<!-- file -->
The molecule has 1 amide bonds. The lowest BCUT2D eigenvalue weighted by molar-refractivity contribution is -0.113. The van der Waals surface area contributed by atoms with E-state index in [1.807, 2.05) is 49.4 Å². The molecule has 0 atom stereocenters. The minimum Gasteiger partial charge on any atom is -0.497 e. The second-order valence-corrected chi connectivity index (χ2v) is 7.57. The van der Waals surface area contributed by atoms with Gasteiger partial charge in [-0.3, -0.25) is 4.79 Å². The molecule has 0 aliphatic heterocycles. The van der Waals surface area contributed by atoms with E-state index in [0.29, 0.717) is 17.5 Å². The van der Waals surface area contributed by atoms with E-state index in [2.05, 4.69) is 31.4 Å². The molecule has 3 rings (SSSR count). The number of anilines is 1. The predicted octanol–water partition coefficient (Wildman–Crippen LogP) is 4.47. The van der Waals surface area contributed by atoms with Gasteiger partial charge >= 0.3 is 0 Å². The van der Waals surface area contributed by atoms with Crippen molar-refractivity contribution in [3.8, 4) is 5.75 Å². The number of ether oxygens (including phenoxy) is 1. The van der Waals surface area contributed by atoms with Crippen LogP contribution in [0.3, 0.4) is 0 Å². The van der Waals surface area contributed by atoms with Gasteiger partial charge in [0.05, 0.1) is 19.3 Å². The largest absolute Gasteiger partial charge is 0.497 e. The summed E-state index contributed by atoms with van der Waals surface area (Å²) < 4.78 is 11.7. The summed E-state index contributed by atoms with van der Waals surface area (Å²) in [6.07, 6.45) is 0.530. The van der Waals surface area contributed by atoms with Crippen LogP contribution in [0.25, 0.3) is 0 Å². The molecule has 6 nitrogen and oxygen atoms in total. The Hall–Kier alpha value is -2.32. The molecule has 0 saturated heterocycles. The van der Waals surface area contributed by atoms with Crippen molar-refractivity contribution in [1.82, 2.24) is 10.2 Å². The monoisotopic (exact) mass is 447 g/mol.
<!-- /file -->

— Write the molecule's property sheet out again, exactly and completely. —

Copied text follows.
The molecule has 1 amide bonds. The lowest BCUT2D eigenvalue weighted by molar-refractivity contribution is -0.113. The van der Waals surface area contributed by atoms with E-state index in [1.807, 2.05) is 49.4 Å². The molecule has 0 atom stereocenters. The minimum Gasteiger partial charge on any atom is -0.497 e. The second-order valence-corrected chi connectivity index (χ2v) is 7.57. The van der Waals surface area contributed by atoms with Gasteiger partial charge in [-0.3, -0.25) is 4.79 Å². The molecule has 0 aliphatic heterocycles. The van der Waals surface area contributed by atoms with E-state index in [0.29, 0.717) is 17.5 Å². The van der Waals surface area contributed by atoms with E-state index in [2.05, 4.69) is 31.4 Å². The molecule has 3 rings (SSSR count). The number of anilines is 1. The predicted octanol–water partition coefficient (Wildman–Crippen LogP) is 4.47. The van der Waals surface area contributed by atoms with Gasteiger partial charge >= 0.3 is 0 Å². The van der Waals surface area contributed by atoms with Crippen molar-refractivity contribution in [3.8, 4) is 5.75 Å². The number of ether oxygens (including phenoxy) is 1. The van der Waals surface area contributed by atoms with Crippen LogP contribution in [0.3, 0.4) is 0 Å². The van der Waals surface area contributed by atoms with Gasteiger partial charge in [0.05, 0.1) is 19.3 Å². The largest absolute Gasteiger partial charge is 0.497 e. The summed E-state index contributed by atoms with van der Waals surface area (Å²) < 4.78 is 11.7. The summed E-state index contributed by atoms with van der Waals surface area (Å²) in [6.07, 6.45) is 0.530. The van der Waals surface area contributed by atoms with Crippen LogP contribution in [0.25, 0.3) is 0 Å². The molecule has 6 nitrogen and oxygen atoms in total. The Hall–Kier alpha value is -2.32. The molecule has 0 saturated heterocycles. The van der Waals surface area contributed by atoms with Crippen molar-refractivity contribution in [1.82, 2.24) is 10.2 Å². The monoisotopic (exact) mass is 447 g/mol.